Vision

Bridging the Past, Present and Future


PAMA is a transdisciplinary research collective, registered as no-profit-educational Trust, to address the problems of shrinking academic vision, rigid knowledge boundaries, mechanistic career practices and fragmented scientific investigations.
These limitations pre-empt transdisciplinary critical thinking and hamper the sublimity and balance of life. Multidisciplinary, interdisciplinary and cross-disciplinary approaches, which can open up or expand the horizons of research endeavours and methodologies, represent the vision of PAMA.

PAMA Means

PAMA is derived from two words that represent father and mother – parents - as a dedication to all known and unknown paternal and maternal ancestors. The word PAMA also has Greek origins which mean ‘something beautiful and tasty’.

PAMA Aims

PAMA aims to offer short-term and long-term research fellowships, internships and space for critical collective thinking on diverse themes irrespective of the differences in disciplinary learning and practice.

PAMA aims to facilitate self-driven scientific learning, relearning and unlearning through multi, inter and transdisciplinary methods.

PAMA Objectives

To promote persuasive scientific methods in academic enquiries, learning and practices.
Skeptical about the rigid, conventional pedagogic categorisation of knowledge domains into humanities, arts, technological, social and physical science, PAMA intends to sensitise the public on the common strand or method that runs across disciplines, which may be termed as science based, even while respecting the focus and methodological difference in discipline bound enquiries.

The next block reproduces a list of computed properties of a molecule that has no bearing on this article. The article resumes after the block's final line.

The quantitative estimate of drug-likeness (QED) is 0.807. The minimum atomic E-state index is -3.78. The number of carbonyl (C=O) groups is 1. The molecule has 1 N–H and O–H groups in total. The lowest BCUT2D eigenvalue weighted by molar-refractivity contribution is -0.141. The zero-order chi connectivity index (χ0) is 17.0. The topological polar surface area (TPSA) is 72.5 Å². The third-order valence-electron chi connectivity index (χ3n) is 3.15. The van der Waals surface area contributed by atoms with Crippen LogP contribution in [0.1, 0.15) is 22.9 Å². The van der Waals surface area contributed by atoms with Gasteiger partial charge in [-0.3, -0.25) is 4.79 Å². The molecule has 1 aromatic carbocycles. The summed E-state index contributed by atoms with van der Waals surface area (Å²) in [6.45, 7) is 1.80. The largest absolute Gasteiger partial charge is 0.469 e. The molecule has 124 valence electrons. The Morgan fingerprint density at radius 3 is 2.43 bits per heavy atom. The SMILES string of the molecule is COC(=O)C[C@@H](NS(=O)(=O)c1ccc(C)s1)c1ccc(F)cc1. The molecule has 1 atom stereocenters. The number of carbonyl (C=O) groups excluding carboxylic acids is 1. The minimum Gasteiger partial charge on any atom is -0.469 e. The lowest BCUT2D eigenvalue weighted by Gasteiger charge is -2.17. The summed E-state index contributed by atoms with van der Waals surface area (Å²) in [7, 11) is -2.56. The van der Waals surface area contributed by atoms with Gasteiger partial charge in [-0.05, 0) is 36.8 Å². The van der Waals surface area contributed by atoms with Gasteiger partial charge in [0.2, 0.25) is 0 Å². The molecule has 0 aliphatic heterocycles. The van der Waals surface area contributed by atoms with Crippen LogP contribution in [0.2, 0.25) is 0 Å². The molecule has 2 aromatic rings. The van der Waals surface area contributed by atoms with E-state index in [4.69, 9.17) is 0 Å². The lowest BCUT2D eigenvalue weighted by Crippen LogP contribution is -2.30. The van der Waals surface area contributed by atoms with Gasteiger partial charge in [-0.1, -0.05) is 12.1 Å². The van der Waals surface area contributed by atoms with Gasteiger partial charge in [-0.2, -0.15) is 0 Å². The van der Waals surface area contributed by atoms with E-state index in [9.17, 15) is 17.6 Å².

PAMA is committed to seek practical alternatives by fostering such transdisciplinary scientific pursuits, scholarships and alternate ways of living and pursuing professions.

Prof RVG MenonChairman speaking

Prof RVG Menon

Chairman - PAMA

Curiosity, love and respect for knowledge have brought you to PAMA. Welcome.


Knowledge has always been close to the human story.


Knowledge is the human quest for the unknown through systematic enquiries or evidence based research. Man’s effort to reflect persuasively on nature, human relationships, material and spiritual forces and social structures is as old as the human being. Materials you excavate from prehistory, art forms, proverbs, religious or literary texts, scientific discoveries, research articles and everyday innovations in workplaces or kitchens are methodological engagements which are primary to our existence.


In the 16th c this pursuit came to be defined as the search for “truths” that went beyond received wisdom. Science became the catchword to define new enterprise. The search for truth, often claimed as absolute truth, became the order of the day. By 18th c, following industrial revolution, the formal knowledge realm came to be divided into natural sciences, social science and humanities. With the university system spreading along with and across the new nation states in the 19th century, the disciplinization and professionalization of knowledge took place. Creation of multiple disciplines was justified on the ground that systematic research requires concentration and distinct areas should be addressed separately. Such a division was rational, effective and productive. Specialisations and super specialisations became the generally accepted norms by which it moved up. Soon careers and institutions began to be defined in such terms.

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